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Which of the following statements about the concept of race as applied to humans is true? It
is a discredited concept in biology.
This chapter's "Appreciating Diversity" segment describes some of the identity issues that African Americans face in Ghana, where often—no matter how dark their skin color may be—they are equated with white foreign tourists. This situation shows how
racial and ethnic classification can depend on sociocultural factors such as class and nationality as well as on biological factors like skin color.
Which of the following statements about attempts to assign humans to discrete racial categories purportedly based on common ancestry is true? They are
culturally arbitrary, even though most people assume they are based in biology.
What is the term for a gradual shift in gene frequencies between neighboring populations?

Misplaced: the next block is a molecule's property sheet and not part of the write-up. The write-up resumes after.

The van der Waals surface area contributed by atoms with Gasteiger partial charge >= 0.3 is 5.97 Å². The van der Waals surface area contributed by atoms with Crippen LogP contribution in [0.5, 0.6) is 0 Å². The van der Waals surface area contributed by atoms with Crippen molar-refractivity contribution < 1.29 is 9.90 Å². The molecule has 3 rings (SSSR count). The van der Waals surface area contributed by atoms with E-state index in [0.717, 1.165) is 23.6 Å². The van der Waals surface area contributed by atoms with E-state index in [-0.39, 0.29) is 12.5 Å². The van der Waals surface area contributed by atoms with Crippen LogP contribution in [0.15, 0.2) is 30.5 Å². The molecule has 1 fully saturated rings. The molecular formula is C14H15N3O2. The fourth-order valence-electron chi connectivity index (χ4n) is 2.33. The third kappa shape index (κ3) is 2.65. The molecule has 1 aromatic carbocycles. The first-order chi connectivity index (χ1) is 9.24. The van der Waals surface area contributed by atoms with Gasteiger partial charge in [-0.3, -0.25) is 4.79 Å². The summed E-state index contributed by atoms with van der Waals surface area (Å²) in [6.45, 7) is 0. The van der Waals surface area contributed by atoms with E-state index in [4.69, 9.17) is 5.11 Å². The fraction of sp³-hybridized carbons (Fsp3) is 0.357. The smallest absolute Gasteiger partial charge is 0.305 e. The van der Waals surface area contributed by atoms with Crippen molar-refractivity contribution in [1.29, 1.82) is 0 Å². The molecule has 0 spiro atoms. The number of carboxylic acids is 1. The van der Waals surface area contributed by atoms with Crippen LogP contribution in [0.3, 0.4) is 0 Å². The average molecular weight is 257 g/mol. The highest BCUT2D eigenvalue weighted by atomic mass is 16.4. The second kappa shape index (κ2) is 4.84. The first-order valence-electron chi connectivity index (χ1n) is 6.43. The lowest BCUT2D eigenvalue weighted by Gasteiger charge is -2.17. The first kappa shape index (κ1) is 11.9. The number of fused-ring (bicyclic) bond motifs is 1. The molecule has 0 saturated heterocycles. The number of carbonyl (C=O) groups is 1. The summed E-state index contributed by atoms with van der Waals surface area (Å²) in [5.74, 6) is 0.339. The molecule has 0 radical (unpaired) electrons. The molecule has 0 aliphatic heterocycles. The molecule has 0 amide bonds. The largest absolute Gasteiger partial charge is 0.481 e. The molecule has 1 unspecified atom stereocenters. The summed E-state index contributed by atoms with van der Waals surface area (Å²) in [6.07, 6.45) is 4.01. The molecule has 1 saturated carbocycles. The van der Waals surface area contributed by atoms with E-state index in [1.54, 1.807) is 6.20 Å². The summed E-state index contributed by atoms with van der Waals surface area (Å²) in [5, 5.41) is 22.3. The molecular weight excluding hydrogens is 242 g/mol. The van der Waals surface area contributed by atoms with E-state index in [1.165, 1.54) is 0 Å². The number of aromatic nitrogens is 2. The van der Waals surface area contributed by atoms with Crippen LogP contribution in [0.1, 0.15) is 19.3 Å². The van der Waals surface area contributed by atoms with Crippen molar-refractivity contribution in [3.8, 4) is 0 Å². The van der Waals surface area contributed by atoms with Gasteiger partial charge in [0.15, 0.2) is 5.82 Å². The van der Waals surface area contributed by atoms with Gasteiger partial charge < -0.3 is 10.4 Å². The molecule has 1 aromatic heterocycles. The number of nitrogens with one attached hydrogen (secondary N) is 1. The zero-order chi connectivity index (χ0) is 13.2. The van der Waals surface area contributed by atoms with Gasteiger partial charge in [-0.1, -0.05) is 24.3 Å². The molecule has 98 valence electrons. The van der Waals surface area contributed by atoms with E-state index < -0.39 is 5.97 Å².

Recall the mechanisms of genetic evolution discussed in the previous chapter. What is the relationship between gene flow and the existence of clines between human populations?
Gene flow, the exchange of genetic material across populations, results in clines, which are gradual, rather than abrupt, shifts in gene frequencies between neighboring groups.
In theory, a biological race is a geographically isolated subdivision of a species. Humanity (Homo sapiens) lacks such races because
human populations have not been isolated enough from one another to develop such discrete groups.
What term refers to an organism's evident traits, its "manifest biology?"
A. Manifest destiny
C. Biological circumscription
E. Hereditary inequality
In understanding the problems with attempts at human racial classification, why is it important to understand the difference between genotype and phenotype?
Attempts at human racial classification have typically used phenotypic traits like skin color as markers of common ancestry, but many such traits do not reflect shared genetic material. Instead, they are often the result of different populations biologically adapting to similar environmental stressors in similar ways.
An examination of racial taxonomies from around the world would indicate that